Then there’s the shipping problem. Surging demand for goods—from furniture and building materials to medical supplies—and a shortage of empty containers at Asian ports have sent container-shipping costs through the roof. According to The Economist, the cost of shipping a 40-foot container from Asia to Europe has risen from around $2,200 in November to more than $7,900 today. In an email to its dealers last month, for example, North Carolina–based trade brand Bernhardt explained that the company is currently paying two to three times its contracted rate for ocean freight.
“Last year, every company took their foot off the gas and tried to slow production down, because we didn’t know what was going to happen,” says Pettitt. “When that happened, this well-oiled machine that is the global supply chain got disrupted. Now, everyone is trying to ramp up production at the same time, and there just aren’t enough containers to accommodate the demand. The ports are so congested—we had a container that sat off the coast of Los Angeles for over two weeks because the port was so backed up.”
Once a container does make it off a ship, it then has to be driven to its destination, but the cost of truck transportation has also markedly increased. Pettitt estimates that Seasonal Living is paying 30 percent more per full truckload than the company did two years ago. The trucking industry is facing a labor shortage of its own, with an estimated 1.1 million open jobs. While the shortfall was already looming pre-pandemic, the problem has been compounded by the fact that COVID regulations lengthened the process of securing a commercial driver’s license. When it rains, it pours.
Given the increase in prices at every step of the manufacturing and supply chain, the surprising thing is not that brands are raising prices now, but that they didn’t do it earlier. Many were able to tread water in 2020, working under the assumption that some of these challenges would prove to be short-lived. They weren’t—and brands at all levels of the market are finally facing the inevitable. Summer Classics emailed its trade accounts in March admitting that the raw material and freight increases made a new surcharge unavoidable. A similar email from Sonder Living, sent last week and announcing a new pricing list, says, “We have avoided passing on the dramatic increase in our costs for as long as possible.”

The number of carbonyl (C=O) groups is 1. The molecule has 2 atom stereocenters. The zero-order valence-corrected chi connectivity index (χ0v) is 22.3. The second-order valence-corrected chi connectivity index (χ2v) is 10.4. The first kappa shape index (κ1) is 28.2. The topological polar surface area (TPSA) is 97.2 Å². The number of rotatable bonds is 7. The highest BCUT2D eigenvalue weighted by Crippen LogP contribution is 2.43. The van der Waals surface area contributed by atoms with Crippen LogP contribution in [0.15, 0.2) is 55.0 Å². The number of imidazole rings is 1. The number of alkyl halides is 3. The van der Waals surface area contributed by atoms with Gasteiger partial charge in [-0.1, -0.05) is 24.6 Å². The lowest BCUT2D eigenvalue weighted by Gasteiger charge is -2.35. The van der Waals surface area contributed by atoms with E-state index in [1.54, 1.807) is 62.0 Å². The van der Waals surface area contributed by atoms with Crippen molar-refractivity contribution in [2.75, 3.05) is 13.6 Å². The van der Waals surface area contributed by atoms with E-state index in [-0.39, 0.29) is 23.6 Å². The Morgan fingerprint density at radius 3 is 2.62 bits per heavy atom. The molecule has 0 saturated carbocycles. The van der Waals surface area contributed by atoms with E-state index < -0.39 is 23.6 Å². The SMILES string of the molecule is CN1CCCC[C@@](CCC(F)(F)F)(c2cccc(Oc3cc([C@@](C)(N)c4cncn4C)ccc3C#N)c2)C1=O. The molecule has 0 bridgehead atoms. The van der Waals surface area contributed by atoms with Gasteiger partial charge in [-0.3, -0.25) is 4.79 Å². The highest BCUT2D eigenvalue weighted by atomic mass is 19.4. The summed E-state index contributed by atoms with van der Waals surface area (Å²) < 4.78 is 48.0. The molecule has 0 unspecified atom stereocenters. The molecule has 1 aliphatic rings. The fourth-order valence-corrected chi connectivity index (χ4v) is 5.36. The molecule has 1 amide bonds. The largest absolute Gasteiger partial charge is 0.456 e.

“Over the past six months, we have received and absorbed large increases in material purchasing and global logistics costs,” says Nathan Copeland, the president of furniture brand Highland House. “Many of our suppliers have raised their prices two and three times since January.” Copeland says that Highland House and its sister companies including Hickory Chair and Century, have implemented a surcharge to help offset what he calls "the ever-changing cost environment."
The big questions become: Are these price hikes here to stay? And in the meantime, what’s the best way for designers to accommodate the rising cost of goods?
Stone says that much of the communication she has received from brands indicates that these changes are intended to be temporary measures, but none of them have indicated any time frame. In the meantime, designers are generally passing on the higher costs to their clients. “When I meet with a new client now and I tell them what it’s going to cost to do their house, ... I’m probably estimating between 10 and 20 percent higher than I was six months ago,” says Andrew Howard, a designer in Jacksonville, Florida. “You have to be upfront with people and let them know that not only is it going to cost more than it used to, it’s going to take longer as well, because we’re also facing unimaginable delays.”
For her part, Stone began sending out a newsletter to clients educating them on the production issues facing the design industry. “We’re trying to be as open and honest as possible,” she says.
Ajia Monet, a designer based in Washington, D.C., has seen so many increases over the past few months that she has had to redo quotes she had given to clients. “In one case, I sent a quote over to a client and had to send a revised version within two weeks because the prices shot up that suddenly,” she says. She has even started broaching the subject on discovery calls with potential clients. “We let them know right upfront that we can’t promise any sort of timeline at the moment,” says Monet. “We tell them it’s the wild west.”